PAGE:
POC Charges will not be payable by an offshore betting operator in respect of a financial year if the operator’s revenue from taking bets on racing and sporting events from persons located in NZ in that year is less than NZ$60,000.
The RIA grants power to the designated authority to issue penalty notices in respect of failures by offshore betting operators to comply with obligations set out in the RIA. Accordingly, penalties (which may not exceed NZ$50,000 in respect of any non-compliance) may be imposed on an offshore betting operator which does not comply with obligations set out in the RIA, for example, a failure to enter into an agreement relating to the use of New Zealand betting information, and/or failing to pay POC Charges.
The designated authority is also required to publish a copy of the penalty notice on its website.
There has been commentary about the effectiveness of this enforcement regime and particularly whether the relevant payment obligations are enforceable against companies that do not have a presence in New Zealand. Accordingly, there remains an element of doubt about the effectiveness of the new regime in causing offshore betting operators to submit to the controls being introduced by the RIA.
One of the issues subject to review is the way online gambling generally should be regulated in New Zealand. As indicated in our previous Focus Paper, New Zealand is proposing to complete its review in relation to this issue and, more specifically, whether a licensing regime should be developed in respect of the regulation of online gambling services that are provided to persons in New Zealand. Although the Gambling Act 2003 (NZ) contemplates that these services can be provided by offshore operators, subject to various obligations relating to the payment of GST and the charges contemplated in the RIA (for offshore betting operators), it is not possible currently for those operators to promote legally their services to New Zealanders.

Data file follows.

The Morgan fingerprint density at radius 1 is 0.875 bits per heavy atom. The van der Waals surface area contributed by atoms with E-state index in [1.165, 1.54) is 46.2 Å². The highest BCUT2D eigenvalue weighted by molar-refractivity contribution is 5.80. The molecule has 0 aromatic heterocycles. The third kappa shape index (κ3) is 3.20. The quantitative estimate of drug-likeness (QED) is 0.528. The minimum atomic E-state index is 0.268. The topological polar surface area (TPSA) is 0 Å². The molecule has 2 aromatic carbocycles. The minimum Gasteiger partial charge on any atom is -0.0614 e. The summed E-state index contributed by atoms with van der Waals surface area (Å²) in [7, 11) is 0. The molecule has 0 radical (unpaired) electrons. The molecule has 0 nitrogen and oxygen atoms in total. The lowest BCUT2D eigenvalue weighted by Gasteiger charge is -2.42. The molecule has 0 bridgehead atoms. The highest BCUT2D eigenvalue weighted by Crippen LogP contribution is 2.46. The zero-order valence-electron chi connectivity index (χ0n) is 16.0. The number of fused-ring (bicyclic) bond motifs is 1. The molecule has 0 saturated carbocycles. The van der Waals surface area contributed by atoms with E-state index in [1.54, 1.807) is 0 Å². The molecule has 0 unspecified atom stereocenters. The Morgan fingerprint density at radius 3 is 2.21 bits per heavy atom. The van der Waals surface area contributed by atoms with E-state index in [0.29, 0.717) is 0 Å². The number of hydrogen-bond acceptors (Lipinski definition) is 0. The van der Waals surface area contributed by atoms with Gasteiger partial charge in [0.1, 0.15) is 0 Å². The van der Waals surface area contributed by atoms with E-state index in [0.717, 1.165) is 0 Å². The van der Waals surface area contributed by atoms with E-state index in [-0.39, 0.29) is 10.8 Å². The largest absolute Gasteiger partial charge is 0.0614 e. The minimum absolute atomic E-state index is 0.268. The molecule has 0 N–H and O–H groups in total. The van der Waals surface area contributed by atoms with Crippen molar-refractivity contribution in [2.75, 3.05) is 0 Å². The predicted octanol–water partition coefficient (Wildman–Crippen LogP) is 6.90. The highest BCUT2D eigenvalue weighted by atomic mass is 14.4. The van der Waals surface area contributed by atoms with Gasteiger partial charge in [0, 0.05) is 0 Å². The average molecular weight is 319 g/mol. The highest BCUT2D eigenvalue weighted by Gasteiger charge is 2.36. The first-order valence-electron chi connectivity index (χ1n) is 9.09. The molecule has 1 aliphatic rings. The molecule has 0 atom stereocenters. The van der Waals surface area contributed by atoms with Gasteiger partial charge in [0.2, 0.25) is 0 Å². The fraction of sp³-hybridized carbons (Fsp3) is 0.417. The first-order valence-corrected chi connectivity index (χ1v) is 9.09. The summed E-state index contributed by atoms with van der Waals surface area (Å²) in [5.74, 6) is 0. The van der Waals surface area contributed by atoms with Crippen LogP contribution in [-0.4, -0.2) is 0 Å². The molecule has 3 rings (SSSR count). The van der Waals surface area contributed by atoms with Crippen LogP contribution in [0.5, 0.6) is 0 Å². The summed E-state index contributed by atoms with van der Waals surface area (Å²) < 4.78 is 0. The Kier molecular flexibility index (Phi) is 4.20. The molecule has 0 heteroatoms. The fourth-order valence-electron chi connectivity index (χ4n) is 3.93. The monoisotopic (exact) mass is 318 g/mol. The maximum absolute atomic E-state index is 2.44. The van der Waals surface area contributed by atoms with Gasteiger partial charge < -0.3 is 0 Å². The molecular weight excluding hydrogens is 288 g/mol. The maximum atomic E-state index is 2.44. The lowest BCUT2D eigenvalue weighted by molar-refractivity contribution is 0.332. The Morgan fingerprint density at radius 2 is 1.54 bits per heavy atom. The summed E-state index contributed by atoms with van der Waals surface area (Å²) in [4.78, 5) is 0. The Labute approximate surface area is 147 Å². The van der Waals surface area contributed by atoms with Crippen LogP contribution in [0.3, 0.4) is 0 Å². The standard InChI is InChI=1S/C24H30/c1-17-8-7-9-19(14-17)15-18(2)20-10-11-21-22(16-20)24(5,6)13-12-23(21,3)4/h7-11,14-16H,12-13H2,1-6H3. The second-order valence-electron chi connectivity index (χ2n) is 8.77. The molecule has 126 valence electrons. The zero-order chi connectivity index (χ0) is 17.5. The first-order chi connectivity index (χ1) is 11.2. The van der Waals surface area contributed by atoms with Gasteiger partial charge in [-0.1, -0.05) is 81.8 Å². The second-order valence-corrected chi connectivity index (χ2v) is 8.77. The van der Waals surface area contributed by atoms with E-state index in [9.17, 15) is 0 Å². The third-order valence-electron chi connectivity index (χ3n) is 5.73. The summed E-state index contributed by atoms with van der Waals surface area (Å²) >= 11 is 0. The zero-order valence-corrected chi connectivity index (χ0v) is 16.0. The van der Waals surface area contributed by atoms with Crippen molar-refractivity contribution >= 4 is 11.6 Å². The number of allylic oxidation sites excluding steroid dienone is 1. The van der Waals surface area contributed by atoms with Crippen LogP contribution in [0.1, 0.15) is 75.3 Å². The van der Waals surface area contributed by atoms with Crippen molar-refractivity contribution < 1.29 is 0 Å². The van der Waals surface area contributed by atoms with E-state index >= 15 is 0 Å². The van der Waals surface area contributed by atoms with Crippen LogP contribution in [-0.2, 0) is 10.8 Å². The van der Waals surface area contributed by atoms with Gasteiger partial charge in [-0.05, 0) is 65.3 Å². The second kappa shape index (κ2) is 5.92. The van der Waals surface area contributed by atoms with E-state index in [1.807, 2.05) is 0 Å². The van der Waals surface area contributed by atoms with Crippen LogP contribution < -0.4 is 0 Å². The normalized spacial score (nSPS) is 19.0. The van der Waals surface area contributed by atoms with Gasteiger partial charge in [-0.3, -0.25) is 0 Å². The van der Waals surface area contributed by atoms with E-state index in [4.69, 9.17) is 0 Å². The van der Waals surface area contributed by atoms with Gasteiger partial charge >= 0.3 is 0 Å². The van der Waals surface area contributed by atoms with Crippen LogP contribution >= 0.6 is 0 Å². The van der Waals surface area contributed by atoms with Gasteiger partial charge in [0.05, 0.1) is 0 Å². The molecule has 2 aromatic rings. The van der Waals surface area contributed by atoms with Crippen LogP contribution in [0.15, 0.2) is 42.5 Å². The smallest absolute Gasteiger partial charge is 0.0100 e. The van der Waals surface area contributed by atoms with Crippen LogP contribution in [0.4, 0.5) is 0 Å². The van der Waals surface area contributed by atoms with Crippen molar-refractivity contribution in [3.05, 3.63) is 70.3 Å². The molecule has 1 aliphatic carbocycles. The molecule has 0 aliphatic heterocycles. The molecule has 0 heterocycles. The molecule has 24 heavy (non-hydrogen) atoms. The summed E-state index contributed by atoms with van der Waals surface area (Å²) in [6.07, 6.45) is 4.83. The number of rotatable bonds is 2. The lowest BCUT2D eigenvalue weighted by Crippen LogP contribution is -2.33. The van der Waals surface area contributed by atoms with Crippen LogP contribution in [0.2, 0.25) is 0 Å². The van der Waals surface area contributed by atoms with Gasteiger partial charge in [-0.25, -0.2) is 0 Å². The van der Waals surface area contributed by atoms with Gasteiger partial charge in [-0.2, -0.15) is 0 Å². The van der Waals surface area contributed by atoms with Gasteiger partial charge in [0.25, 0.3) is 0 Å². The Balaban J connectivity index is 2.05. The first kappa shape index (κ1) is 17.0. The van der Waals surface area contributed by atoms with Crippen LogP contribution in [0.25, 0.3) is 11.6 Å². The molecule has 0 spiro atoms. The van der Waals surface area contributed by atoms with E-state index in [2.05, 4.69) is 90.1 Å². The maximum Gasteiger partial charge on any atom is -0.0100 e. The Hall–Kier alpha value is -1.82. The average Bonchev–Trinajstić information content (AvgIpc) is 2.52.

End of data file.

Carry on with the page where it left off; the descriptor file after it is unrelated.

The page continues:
It has been signalled that further consultation about this issue will take place after the New Zealand election. Until then, an incongruous situation remains in place with offshore betting operators, at least, being required to pay substantial imposts for the privilege of providing their services to person in New Zealand with limited benefits (for example, no right to advertise) and there being reasonable doubt about the enforceability of those payment obligations.
The RIA sets the regulatory framework applicable for offshore betting operators from 1 August 2020 to operate legally with respect to New Zealand. Further details are likely to be announced soon. This will include further information about the manner in which the framework will be implemented.
We anticipate that, once these details are announced, most likely in the form of regulations, clarity will exist about the fees and other obligations that will apply to offshore betting operators.
We will continue to monitor the developments. If you have any queries relating to the regulatory framework in New Zealand applicable to online gambling, please contact the Addisons Gambling Team.
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This document is for general information only and cannot be relied upon as legal advice.